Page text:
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PKL 2021: What is the meaning of these frequently used terms?

Here, we take a look at the meaning of some of the most frequently used terms in the PKL




Vaibhav Borse

Updated: 15 Dec 2021 6:28 AM GMT

The Pro Kabaddi League has become a household name among the Indian audience since the inception of this league. PKL deserves credits to modernize this game which was played in a reckless form before. Pro Kabaddi League introduced and evolved many terms to put a foundation of modern-day Kabaddi.

The viewership statistics of PKL are increasing drastically adding new audiences every season. These modern-day terms may cause a tangle among spectators. Here we take a look at the meaning of some of the most frequently used terms in the PKL.


It is the line drawn on the mat to distinguish two courts. A raider must cross the midline before the countdown to return safely. The standard length of the midline is 10 meters on a mat.

Baulk line

It is the line drawn 3.75 meters distance from the midline. A raider must cross the baulk line to validate his raid. Eight meters in length is considered the standard size for the baulk line. If a raider returns without crossing the line, the opponent team is awarded a point.

Bonus line

It is a unique line drawn 1.75 meters distance from the endline. The bonus line is only active when defending side has six or more players on the court. A raider is rewarded with a bonus point if he crosses the bonus line with a trailing foot in the air. A raider can only score one bonus point in one raid and it remains valid even if he involves in touches later on.


Lobby zones are installed with a width of 1 meter on the vertical sides of the Kabaddi court. Players are prohibited to enter the lobby unless the touch struggle between raider and defenders initiate. The lobby does not activate if a bonus point is scored and players to enter these zones without struggle are declared out.

Super Raid

A raid is recalled as 'Super Raid' when a raider scores three or more raid points in a single raid. Super Raid is inclusive of both ways of scoring raid points; touchpoints and bonus points.

Super Tackle

Super Tackle opportunity only activates when there are only three or fewer defenders on the court. And it is recalled as 'Super Tackle' if defenders successfully manage to dismiss a raider. The defending side gets awarded with two points for Super Tackle.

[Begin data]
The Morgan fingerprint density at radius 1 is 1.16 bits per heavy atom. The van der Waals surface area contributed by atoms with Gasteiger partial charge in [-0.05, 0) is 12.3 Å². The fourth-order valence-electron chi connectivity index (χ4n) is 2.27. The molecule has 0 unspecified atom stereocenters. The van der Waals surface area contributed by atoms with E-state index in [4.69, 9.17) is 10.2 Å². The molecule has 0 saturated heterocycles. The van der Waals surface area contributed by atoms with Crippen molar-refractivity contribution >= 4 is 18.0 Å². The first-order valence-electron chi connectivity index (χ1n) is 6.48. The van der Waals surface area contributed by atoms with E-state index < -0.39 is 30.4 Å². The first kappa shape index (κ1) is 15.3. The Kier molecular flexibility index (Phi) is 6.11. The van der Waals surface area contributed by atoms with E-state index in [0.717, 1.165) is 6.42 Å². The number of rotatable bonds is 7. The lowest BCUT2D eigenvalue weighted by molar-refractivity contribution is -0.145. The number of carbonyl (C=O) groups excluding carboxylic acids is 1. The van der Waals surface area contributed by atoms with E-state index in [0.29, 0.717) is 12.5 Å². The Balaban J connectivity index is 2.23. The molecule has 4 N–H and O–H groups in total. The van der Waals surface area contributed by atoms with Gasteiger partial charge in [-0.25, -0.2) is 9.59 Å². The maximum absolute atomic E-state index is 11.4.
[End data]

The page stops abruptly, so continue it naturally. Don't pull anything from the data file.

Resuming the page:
Empty Raid

When a raider returns to his court without any struggle or bonus points, it is called an Empty Raid. Teams often imply it to slow down the pace of the game. Famous players like Anup Kumar, Jasvir Singh and Manpreet Singh used it to kill the time and protect the lead.

Do-or-Die Raid

If a raiding side performs two consecutive empty raids, their third raid is called a 'Do-or-Die raid'. A raider must score the point in this raid or he will be declared. Many tacticians of Kabaddi use this term to apply defensive strategy and take raiding risks only when it's necessary. We have seen many raiders in past like Rishank Devadiga and Sukesh Hegde who successfully mastered this aspect of raiding.

Golden Raid

It is a tie-breaker term used in knockouts games of Pro Kabaddi. Golden raid is rewarded through a toss procedure. As a thrilling twist, the baulk line shall be treated as a bonus line. A raider must return to his court successfully otherwise the opposition team will get the golden raid.

It will continue until a successful golden raid happens. Although another round of golden raids will commence with another coin toss.

Super 10

It is a raiding term used when a player completes ten raid points in the match. A Super 10 is a successful landmark for a raider equivalent to a century for batsmen in cricket. Pardeep Narwal holds the record of most Super 10s in PKL (59) while Naveen Kumar Goyat topped the chart in the previous season with 22 Super10s.

High 5

High 5 is a term used for defenders when they complete five tackle points in the match. Defenders receive praises after reaching this mark equivalent to bowler achieving fifer in cricket. Legendary cover defender Surjeet Singh achieved the most High 5s in the history of Pro Kabaddi scoring 27 in 94 matches.


Pro Kabaddi teams are allowed to make five substitutions for each match. Unlike many team sports, a substituted player can be re-substituted to play. Many coaches often use substitutions as tactics to fill the voids of a raider or defender on the court. Only players from the substitution bench are eligible for the change.

All Out

It is a frequently used term in Kabaddi when a team afield out all opposition players. All out forcing side gets awarded with two extra points while all seven opposition players take the field again. Kabaddi is a unique sport where teams or players are not permanently out and are allowed to make a comeback.

Revive sequence

A player is revived when his team outs an opposition player. Players are allowed to take the field in the same order as they were out. Where earliest out player will take the field first.

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